3. Hereafter in this chapter; unless otherwise stated, all references to “essences” are to the uncovering of “constitutional essences” within the psychologically reduced methodological context discussed above.Google Scholar
  4. Edmund Husserl, Ideen zu einer rein en Phänomenologie und phltnomenologischen Philosophie. Zweites Buch: Phätnomenologische Untersuchungen zur Konstitution, ed. Marly Biemel (The Hague: Martinus Nijhoff, 1952). English translation by Richard Rojcewicz and Andre Schuwer; Ideas Pertaining to a Pure Phenomenology and to a Phenomenological Philosophy, Second Book: Studies in the Phenomenology of Constitution (The Hague: Martinus Nijhoff, 1989).Google Scholar
  5. In the sense of ‘positing’ explicated above.Google Scholar
  6. In the sense of ‘positum’ explicated above.Google Scholar
  7. Viewed within the context of the history of philosophy, Husserl’s phenomenological uncovering of the horizon of the world amounts to a novel discovery. Two considerations must be firmly borne in mind in order to appreciate the novelty of this discovery. The first concerns the fact that what is meant by this term is most emphatically not the totality of known or existing objects of nature (beings, ta onta, in the broadest conceivable sense), and nor the formal unity and/ or structure of interconnection among “worldly” (in this sense) objects. Indeed, it is only when the posited sense of these notions of the world are phenomenologically clarified that the ‘world-horizon’, in the sense here at issue, can even become a philosophical issue. And it is precisely this state of affairs that leads to the second consideration, viz., that philosophical access to the problem domain designated by the term “world-horizon,” has as its indispensable prerequisite the phenomenologically psychological reduction and clarification of pure (again in the phenomenologically psycholOgical sense here at issue) consciousness. Inasmuch as the phenomenal status of the world figures prominently in Heidegger’s ontological critique of Husserl’s account of intentionality (see §§ 62, 82–83 below), this status, and access to this status, deserves careful consideration.Google Scholar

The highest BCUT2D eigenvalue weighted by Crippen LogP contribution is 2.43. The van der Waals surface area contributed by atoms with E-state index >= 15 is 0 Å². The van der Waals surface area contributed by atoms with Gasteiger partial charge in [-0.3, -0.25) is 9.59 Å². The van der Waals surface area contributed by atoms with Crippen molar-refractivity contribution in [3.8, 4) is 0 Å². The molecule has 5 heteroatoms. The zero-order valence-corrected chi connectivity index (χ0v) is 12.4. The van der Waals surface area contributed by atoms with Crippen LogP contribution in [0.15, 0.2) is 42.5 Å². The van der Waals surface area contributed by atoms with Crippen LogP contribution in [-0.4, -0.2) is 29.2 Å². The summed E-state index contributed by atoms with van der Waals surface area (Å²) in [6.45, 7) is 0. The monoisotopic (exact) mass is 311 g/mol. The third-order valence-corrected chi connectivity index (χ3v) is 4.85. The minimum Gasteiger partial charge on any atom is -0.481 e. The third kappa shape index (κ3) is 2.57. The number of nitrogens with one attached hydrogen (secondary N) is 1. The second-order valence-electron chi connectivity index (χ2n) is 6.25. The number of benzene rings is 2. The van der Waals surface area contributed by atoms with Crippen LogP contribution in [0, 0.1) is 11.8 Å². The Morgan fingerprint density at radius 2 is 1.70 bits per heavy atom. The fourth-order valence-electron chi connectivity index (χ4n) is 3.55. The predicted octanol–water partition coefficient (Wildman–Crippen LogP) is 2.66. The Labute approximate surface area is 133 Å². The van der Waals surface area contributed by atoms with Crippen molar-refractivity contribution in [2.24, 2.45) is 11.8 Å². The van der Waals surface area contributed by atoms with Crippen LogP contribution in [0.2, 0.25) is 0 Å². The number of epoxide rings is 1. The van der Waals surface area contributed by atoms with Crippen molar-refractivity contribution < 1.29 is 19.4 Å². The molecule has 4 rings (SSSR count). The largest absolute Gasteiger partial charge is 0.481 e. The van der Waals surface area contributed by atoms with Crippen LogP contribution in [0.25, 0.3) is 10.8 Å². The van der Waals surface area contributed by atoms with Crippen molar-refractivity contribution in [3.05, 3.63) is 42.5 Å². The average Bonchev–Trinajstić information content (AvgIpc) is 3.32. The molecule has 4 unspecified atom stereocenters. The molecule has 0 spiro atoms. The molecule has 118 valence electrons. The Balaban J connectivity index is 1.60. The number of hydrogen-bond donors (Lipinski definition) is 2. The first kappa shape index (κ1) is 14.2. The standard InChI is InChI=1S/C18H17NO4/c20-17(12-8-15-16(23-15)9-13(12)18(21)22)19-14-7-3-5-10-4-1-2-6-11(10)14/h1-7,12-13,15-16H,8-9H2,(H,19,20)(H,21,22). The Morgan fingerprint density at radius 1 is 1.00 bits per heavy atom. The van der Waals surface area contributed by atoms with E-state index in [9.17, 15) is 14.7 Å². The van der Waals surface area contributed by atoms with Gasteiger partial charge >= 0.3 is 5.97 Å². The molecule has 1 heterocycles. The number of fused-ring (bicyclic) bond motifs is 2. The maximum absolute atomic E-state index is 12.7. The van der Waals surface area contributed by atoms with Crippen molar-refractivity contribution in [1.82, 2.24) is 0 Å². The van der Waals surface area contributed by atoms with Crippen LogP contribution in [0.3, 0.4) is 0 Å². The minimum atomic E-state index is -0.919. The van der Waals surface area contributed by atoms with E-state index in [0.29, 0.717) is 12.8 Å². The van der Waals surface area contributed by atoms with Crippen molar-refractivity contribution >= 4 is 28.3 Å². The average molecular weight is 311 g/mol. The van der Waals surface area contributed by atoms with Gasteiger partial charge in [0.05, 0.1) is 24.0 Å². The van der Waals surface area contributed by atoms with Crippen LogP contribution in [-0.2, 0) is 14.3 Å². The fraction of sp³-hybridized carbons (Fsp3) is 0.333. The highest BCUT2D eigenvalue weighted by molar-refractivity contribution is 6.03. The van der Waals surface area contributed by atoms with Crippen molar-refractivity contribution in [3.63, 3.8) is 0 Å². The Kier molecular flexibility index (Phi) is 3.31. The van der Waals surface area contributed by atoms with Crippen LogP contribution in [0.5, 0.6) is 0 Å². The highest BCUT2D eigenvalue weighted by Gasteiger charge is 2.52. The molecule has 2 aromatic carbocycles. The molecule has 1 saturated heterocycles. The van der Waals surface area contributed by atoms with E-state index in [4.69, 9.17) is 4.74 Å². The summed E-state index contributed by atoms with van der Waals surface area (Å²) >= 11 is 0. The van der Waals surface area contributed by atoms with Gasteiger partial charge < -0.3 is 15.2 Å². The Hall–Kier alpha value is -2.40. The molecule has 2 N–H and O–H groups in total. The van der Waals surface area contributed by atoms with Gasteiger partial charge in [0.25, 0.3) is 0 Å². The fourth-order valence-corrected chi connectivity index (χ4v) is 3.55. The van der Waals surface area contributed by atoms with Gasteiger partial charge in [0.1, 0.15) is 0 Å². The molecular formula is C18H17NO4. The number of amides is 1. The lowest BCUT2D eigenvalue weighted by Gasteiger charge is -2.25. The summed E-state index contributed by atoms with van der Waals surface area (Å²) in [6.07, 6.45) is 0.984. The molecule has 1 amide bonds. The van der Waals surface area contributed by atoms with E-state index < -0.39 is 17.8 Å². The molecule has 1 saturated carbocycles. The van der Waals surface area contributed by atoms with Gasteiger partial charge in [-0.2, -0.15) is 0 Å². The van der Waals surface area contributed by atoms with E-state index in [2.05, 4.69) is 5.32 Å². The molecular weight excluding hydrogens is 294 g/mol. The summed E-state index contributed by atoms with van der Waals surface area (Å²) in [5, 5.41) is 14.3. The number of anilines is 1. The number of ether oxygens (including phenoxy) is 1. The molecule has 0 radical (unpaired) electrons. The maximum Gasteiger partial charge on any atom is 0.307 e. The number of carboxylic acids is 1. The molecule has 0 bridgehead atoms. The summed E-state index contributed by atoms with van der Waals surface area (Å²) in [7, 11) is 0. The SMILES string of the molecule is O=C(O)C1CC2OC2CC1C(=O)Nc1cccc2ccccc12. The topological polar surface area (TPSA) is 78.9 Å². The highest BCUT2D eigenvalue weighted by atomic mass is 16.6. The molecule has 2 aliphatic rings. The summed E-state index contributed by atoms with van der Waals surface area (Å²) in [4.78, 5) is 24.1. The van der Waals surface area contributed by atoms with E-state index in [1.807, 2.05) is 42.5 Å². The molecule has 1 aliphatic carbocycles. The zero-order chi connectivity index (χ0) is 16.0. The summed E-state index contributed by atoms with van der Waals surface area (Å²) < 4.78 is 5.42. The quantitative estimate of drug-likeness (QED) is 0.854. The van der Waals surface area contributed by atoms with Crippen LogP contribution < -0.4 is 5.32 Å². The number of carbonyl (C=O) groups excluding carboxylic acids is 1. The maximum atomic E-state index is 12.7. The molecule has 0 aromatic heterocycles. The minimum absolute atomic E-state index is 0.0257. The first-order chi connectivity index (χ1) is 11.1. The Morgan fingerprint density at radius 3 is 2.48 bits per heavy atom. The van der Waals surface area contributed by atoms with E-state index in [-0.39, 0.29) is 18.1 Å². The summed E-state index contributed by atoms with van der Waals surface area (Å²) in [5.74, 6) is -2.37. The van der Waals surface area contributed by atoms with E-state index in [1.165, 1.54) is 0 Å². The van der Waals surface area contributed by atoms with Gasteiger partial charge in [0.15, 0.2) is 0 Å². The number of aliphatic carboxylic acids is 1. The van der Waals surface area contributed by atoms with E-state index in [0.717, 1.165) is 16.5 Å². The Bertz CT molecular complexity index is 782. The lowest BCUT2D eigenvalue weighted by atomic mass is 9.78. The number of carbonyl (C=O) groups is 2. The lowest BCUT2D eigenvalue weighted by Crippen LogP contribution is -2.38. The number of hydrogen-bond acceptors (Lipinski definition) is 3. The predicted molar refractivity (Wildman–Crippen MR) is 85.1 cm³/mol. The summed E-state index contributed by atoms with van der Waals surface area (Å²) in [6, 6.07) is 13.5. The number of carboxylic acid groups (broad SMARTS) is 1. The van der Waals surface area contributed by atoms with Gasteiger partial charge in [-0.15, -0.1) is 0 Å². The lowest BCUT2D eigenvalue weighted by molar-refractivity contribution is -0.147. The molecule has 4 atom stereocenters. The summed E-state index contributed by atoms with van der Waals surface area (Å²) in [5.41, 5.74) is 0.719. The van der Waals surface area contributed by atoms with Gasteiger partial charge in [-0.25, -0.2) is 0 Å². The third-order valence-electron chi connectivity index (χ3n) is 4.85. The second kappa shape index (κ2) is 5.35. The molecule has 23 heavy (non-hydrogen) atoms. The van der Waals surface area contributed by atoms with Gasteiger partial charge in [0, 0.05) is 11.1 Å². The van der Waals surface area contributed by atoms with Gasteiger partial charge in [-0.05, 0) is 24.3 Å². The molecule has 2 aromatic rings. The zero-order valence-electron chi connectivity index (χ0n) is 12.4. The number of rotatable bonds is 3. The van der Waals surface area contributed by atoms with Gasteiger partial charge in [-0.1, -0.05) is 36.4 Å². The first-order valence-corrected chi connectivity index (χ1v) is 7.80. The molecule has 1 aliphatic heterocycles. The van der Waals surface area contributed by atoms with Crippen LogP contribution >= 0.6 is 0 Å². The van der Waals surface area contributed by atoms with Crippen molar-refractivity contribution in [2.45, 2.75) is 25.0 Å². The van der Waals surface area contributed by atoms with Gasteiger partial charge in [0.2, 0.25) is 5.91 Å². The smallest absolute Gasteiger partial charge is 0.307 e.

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© Springer Science+Business Media Dordrecht 1993

Authors and Affiliations

  • Burt C. Hopkins
    • 1
  1. 1.Department of PhilosophySeattle UniversityUSA